“We will never solve the housing crisis in Calgary if it is not legal to build the homes required to meet the moment,” Fraser wrote in a letter to Mayor Jyoti Gondek that she released on X, formerly known as Twitter.
The letter noted that cities must encourage building apartments near public transit in order to get federal funding through the housing accelerator fund.
On Wednesday, London became the first city to get its funding approved. While the $4-billion fund was announced in the 2022 budget, applications opened in July. Trudeau blamed mayors for the delay Wednesday.
Trudeau stressed that any progress on housing will require intergovernmental collaboration, and time.
“This is something that all Canadians are worried about,” the prime minister said.
“We know that housing is a problem that takes decades to address.”
The opposition says the Liberals are simply responding too late.
In a press conference of his own, Poilievre pledged similar measures that would reward and punish municipalities based on whether they have policies that encourage building homes.
His proposals include removing the GST from building new, affordable rental apartments, and he took a shot at Trudeau for breaking his 2015 promise.
“He’s flip-flopped again and he expects you to believe it,” he told reporters in Vancouver.
Poilievre took aim at what he described as the “housing hell” that “Justin Trudeau and the NDP have unleashed on Vancouver and on all of Canada,” citing a decline in the number of new builds.
The NDP noted that they called for the GST to be dropped on new, affordable rental buildings six months ago, and said an entire construction season has passed since then.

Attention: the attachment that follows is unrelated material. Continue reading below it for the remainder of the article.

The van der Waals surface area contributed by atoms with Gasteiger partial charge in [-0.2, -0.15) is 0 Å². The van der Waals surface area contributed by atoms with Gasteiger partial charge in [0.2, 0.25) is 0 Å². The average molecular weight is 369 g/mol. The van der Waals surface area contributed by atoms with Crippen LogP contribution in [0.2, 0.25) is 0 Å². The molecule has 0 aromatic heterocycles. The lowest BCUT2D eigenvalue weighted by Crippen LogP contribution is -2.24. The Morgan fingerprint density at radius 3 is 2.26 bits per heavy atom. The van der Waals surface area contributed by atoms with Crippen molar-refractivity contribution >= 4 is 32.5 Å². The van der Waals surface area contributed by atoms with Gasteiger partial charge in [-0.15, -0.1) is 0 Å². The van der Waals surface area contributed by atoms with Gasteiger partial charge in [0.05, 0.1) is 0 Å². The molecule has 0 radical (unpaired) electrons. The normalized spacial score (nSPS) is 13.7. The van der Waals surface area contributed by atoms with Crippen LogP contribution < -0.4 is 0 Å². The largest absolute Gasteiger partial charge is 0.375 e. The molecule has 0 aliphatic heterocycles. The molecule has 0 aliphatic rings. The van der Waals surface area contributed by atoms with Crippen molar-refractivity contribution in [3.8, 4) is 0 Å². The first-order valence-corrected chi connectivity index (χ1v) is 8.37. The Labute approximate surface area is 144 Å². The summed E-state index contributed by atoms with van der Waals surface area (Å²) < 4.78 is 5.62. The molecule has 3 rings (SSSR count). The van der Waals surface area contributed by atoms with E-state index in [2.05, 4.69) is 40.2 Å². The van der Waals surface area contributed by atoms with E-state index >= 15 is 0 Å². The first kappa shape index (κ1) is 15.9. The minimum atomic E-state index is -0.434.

They also questioned whether the measures will be targeted at affordable homes or include “luxury condos.”
The New Democrats further argued that the Liberals could have put pressures on large grocers months ago when prices started spiking.
“His plan is vague and doesn’t force CEOs to act,” NDP leader Jagmeet Singh wrote in a press release.
The Liberals are also making changes to the Canada Emergency Business Account program, including extending the repayment deadline by a year, to the end of 2026.
During the pandemic, the program provided up to $60,000 in interest-free loans to small businesses and not-for-profits. The Liberals are further extending the repayment deadline, and offering low-interest financing to businesses that don’t pay back the loan on time.
Yet the deadline to pay back the loans and be eligible for partial loan forgiveness has only been extended by a few weeks, which the Canadian Federation of Independent Business decried as “not good enough.”
Meanwhile, the Liberals are pledging further, unspecified action on affordability this fall.
Champagne said he took note of moves by French supermarket chain Carrefour to wrangle lower prices out of global brands such as Nestlé and Unilever.
This week, the supermarket chain started using “shrinkflation” warning stickers on products that have shrunk in size but risen in cost despite the price of raw materials stabilizing.
— With files from Nojoud Al Mallees in Ottawa
Dylan Robertson, The Canadian Press